Saturday, March 22, 2008

Further Thoughts on Obama's Speech on Racism: Its Lasting Significance, and the Need to Keep Politics and Religion Separate

I offered my first impressions on Tuesday of Obama's speech on racism - I said it struck me as an extraordinarily frank and important step forward in America's struggle to understand and overcome racism, and may in the long run make the damage done to Obama's campaign by his relationship with Rev. Wright insignificant.

I've tried to let this settle in. Here's what I think about all of this now:

1. I'm more convinced that ever that Obama's speech was a major, unprecedented, and ultimately enormously helpful breakthrough on racism in America. I think we'll be seeing the good consequences of Obama's probe of racism - of whites to blacks, and blacks to whites - for years to come. It's nothing but helpful to get these issues - the resentments, the ways of talking and thinking - out into the open, on the table. Obama's speech has been compared to Martin Luther King, Jr.'s "I Have a Dream," but, in some ways, Obama's may be even more important in our current day and age. King's was a magnificent plea for justice and hope and courage. Obama's was the beginning of an astute analysis, a dialog, for just why that's so difficult to accomplish. Both are surely needed. But what Obama has contributed was pretty much missing until now.

2. What of Obama's relationship with Rev. Wright? It occurs to me that our wise Founding Fathers were at their wisest when they insisted on separation of Church and State. Politics and religion do not mix well, because the first is completely public, and the second, in its deepest and more important elements, is private. All I need to understand is Obama's - or any candidate's - political positions. Not their religious beliefs and actions. This is because I don't think I really can understand anyone's deepest religious beliefs, or lack of, except my own and those of close members of my family. In my case, for example, I'm culturally Jewish - my family and I enjoy celebrating the holidays. I don't put much faith into the religious teachings. I wouldn't put any rabbi's advice above any other person I deemed to be intelligent. My deepest religious beliefs are transcendentalist - similar to Ralph Waldo Emerson's - that is, I think that if there is a divine force in the cosmos, it expresses itself through every human being. I recognize that there is much that I and no human is likely to ever understand - such as what existed before the beginning of the universe - but I don't know if that recognition is something I should pray to.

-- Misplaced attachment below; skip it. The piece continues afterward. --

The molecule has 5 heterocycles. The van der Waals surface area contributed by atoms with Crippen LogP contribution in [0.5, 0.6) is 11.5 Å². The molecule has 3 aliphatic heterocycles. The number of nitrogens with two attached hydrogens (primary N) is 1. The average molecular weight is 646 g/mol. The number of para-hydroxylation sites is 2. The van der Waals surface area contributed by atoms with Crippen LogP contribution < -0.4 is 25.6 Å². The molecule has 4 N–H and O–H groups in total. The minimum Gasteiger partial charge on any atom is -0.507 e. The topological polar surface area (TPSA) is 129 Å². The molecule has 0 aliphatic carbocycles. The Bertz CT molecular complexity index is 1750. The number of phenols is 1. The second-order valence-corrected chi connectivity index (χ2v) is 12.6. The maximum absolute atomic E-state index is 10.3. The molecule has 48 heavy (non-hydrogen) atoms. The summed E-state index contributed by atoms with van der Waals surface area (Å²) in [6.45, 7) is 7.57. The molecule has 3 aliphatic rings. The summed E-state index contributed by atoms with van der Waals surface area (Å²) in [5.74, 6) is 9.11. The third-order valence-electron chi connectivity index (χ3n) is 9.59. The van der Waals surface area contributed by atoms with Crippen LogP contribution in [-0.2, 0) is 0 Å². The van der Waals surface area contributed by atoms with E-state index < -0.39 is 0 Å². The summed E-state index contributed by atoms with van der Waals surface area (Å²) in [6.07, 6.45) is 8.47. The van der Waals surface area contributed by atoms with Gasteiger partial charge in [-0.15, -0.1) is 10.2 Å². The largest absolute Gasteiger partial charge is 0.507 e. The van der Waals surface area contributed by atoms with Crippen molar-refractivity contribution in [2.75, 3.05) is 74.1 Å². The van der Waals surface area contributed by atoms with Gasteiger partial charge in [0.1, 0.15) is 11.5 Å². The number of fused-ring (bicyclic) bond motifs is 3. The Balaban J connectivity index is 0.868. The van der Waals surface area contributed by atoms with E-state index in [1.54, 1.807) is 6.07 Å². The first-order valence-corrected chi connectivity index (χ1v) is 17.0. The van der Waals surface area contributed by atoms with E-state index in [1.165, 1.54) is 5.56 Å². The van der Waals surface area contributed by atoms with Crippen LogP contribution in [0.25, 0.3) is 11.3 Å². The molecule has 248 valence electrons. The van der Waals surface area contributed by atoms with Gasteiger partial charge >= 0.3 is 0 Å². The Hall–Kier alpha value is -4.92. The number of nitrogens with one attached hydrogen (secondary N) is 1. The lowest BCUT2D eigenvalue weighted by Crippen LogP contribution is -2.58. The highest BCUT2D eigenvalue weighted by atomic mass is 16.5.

So - what does this have to with my political views and actions? Not much, as far as I can tell. And I think Obama's similarly have little to do with kind of President he would be. True, Obama's pastor Wright did make outrageous political statements - such as America getting what it deserved on September 11 - but there is nothing in Obama's record that suggests that he agrees with such a view even in the slightest.

So I am comfortable with leaving Obama's religious beliefs and actions to Obama, and judging what he does, and says he will do, politically.

And, on that score, Obama's speech about racism leads me to believe he will be a great President. I hope the people who are voting in the remaining primaries, and then the super delegates, see that. And I expect America as a whole will see that in November.
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